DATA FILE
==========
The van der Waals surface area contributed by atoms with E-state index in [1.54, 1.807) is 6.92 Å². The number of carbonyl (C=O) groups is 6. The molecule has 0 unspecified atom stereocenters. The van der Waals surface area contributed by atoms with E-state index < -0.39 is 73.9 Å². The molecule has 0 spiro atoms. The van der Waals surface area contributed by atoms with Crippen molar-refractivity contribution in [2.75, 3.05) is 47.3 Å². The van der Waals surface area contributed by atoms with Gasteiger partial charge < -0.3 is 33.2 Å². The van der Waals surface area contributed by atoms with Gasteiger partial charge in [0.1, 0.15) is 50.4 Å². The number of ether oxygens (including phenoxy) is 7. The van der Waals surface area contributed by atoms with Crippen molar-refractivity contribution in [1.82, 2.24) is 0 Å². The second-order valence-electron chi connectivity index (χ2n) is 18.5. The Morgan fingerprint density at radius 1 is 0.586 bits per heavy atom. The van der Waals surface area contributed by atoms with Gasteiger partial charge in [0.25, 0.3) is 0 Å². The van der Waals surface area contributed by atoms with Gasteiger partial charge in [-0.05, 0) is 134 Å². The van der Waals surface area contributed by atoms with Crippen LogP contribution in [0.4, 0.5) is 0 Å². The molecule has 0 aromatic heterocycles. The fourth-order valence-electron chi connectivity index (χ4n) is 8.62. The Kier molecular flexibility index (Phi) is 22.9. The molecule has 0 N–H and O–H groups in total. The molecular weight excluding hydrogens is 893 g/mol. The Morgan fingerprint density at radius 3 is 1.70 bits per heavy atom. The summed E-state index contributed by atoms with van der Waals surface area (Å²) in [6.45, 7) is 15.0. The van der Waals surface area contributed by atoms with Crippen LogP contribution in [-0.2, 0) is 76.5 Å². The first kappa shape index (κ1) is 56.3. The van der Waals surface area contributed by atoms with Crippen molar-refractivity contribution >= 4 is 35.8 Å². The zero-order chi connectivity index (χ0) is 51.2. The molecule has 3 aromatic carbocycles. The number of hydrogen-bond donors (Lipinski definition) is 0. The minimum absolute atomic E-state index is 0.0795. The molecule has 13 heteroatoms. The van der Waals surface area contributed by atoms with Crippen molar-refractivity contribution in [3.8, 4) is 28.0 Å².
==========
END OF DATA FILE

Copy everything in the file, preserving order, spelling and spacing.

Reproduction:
The van der Waals surface area contributed by atoms with E-state index in [1.54, 1.807) is 6.92 Å². The number of carbonyl (C=O) groups is 6. The molecule has 0 unspecified atom stereocenters. The van der Waals surface area contributed by atoms with E-state index < -0.39 is 73.9 Å². The molecule has 0 spiro atoms. The van der Waals surface area contributed by atoms with Crippen molar-refractivity contribution in [2.75, 3.05) is 47.3 Å². The van der Waals surface area contributed by atoms with Gasteiger partial charge < -0.3 is 33.2 Å². The van der Waals surface area contributed by atoms with Gasteiger partial charge in [0.1, 0.15) is 50.4 Å². The number of ether oxygens (including phenoxy) is 7. The van der Waals surface area contributed by atoms with Crippen molar-refractivity contribution in [1.82, 2.24) is 0 Å². The second-order valence-electron chi connectivity index (χ2n) is 18.5. The Morgan fingerprint density at radius 1 is 0.586 bits per heavy atom. The van der Waals surface area contributed by atoms with Gasteiger partial charge in [0.25, 0.3) is 0 Å². The van der Waals surface area contributed by atoms with Gasteiger partial charge in [-0.05, 0) is 134 Å². The van der Waals surface area contributed by atoms with Crippen LogP contribution in [0.4, 0.5) is 0 Å². The molecule has 0 aromatic heterocycles. The fourth-order valence-electron chi connectivity index (χ4n) is 8.62. The Kier molecular flexibility index (Phi) is 22.9. The molecule has 0 N–H and O–H groups in total. The molecular weight excluding hydrogens is 893 g/mol. The Morgan fingerprint density at radius 3 is 1.70 bits per heavy atom. The summed E-state index contributed by atoms with van der Waals surface area (Å²) in [6.45, 7) is 15.0. The van der Waals surface area contributed by atoms with Crippen LogP contribution in [-0.2, 0) is 76.5 Å². The first kappa shape index (κ1) is 56.3. The van der Waals surface area contributed by atoms with Crippen molar-refractivity contribution >= 4 is 35.8 Å². The zero-order chi connectivity index (χ0) is 51.2. The molecule has 3 aromatic carbocycles. The number of hydrogen-bond donors (Lipinski definition) is 0. The minimum absolute atomic E-state index is 0.0795. The molecule has 13 heteroatoms. The van der Waals surface area contributed by atoms with Crippen molar-refractivity contribution in [3.8, 4) is 28.0 Å².